Because you can't have depths without surfaces.
Linda Grant, thinking about clothes, books and other matters.

Friday, 18 April 2008

Power dressing invented


I was not a fan, to put it mildly, but here is a somewhat interesting piece on Mrs T's clothes, claiming that she pioneered power dressing. It's interesting to speculate on what she would have worn had she been PM in a later or earlier decade


Marianne Abrahams, then design director of Aquascutum, which made most of her clothes, said at the time: "She knows precisely what she wants and she's particular about the fit of the shoulders."

Those "power shoulders" typified her style as much as the omnipresent pearls and round-toed Ferragamo court shoes with stout 3cm heels. The tailored jacket and skirt was often in navy or sapphire - her favourite, "my party's colour". But she liked to vary the diet with forays into fuchsia or cerise.

Her suits were in good, serviceable British cloth, checked tweed or a gleaming brocade; indeed, any fabric was welcome as long as it did not wrinkle, because of the amount she travelled. She once said she found suits more practical than ball-gowns.

7 comments:

Anonymous said...

How would you define 'to pioneer a look'? To be a pioneer suggests to me being the first one to do it, to lead the way, etc. I don't think anything Aquascutum designed or Thatcher wore could ever be considered pioneering. I think she brought to the public eye the Conservative woman's look because she was in the public eye. I don't think Mrs Thatcher's shoulder pads were any bigger than Glynis Kinnock's. Vivienne Westwood - now that's who I would call a pioneer! Mrs. Thatcher - a well groomed middle aged Conservative woman with very little satorial imagination. In fashion, what goes around, comes around. Now that the 1980s is enjoying a revival with a generation young enough to have missed them the first time round, they look to public figures to examine the look of the time - that does not necessarily make those public figures pioneers. Phew! Didn't mean to go on so!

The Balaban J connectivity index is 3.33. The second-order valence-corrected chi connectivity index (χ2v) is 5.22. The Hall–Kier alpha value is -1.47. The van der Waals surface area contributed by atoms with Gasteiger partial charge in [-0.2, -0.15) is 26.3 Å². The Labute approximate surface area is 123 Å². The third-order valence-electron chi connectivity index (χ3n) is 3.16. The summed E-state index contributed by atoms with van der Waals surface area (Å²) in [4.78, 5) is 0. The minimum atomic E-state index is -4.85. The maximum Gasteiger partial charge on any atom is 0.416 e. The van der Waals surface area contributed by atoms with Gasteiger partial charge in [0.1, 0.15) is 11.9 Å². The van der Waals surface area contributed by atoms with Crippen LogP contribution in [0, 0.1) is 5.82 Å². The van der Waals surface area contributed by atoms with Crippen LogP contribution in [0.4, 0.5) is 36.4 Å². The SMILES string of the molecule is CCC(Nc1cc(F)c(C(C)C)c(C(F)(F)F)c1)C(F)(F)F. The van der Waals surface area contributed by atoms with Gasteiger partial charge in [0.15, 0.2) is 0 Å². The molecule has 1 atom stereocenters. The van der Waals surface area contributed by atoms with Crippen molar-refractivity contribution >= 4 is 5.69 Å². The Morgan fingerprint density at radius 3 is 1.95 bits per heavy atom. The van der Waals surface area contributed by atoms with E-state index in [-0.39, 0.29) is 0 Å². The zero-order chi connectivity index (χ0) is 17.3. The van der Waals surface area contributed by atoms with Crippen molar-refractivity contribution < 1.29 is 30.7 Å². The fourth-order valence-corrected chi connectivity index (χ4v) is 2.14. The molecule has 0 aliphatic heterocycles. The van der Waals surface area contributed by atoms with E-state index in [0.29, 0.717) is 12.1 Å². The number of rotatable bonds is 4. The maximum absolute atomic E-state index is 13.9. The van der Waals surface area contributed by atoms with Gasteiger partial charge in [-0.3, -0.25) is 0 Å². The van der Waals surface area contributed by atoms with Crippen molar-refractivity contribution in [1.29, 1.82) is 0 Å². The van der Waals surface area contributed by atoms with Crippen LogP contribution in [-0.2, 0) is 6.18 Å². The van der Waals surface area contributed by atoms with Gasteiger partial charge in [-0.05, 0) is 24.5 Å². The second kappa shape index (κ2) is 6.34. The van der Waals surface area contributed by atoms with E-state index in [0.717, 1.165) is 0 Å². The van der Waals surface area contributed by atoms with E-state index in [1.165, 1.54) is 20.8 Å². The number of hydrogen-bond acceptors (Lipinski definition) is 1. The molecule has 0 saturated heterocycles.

phyllis said...

Here in the States the US Press often noted that Mrs. T projected a regal bearing far more effectively than the Queen.

Toby Wollin said...

I've seen a couple of fashion references which credit the effect of Nolan Miller's way over-the-top costumes based on 1940s movies for the tv show, "Dynasty", which premiered in 1981. I'm not saying Mrs. Thatcher did not do her part to popularize it (as did, Princess Diana), but the references give credit to Nolan Miller's influence.

Anonymous said...

Well, the power suits were the essence of a certain type of 1980s dressing, but the empty handbag comes straight from the Queen.

lagatta à Montréal said...

Oh dear, I was anonymous again (Queen's handbag)...

Anonymous said...

Unfortunately Mrs Thatcher's handbag was never empty! British society still has the scars to prove it!

Belle de Ville said...

What I like about Mrs. Thatcher's wardrobe, she wore the clothes...they didn't wear her.
The same holds true for Hillary Clinton.
And that is what I expect from a political leader who is a woman.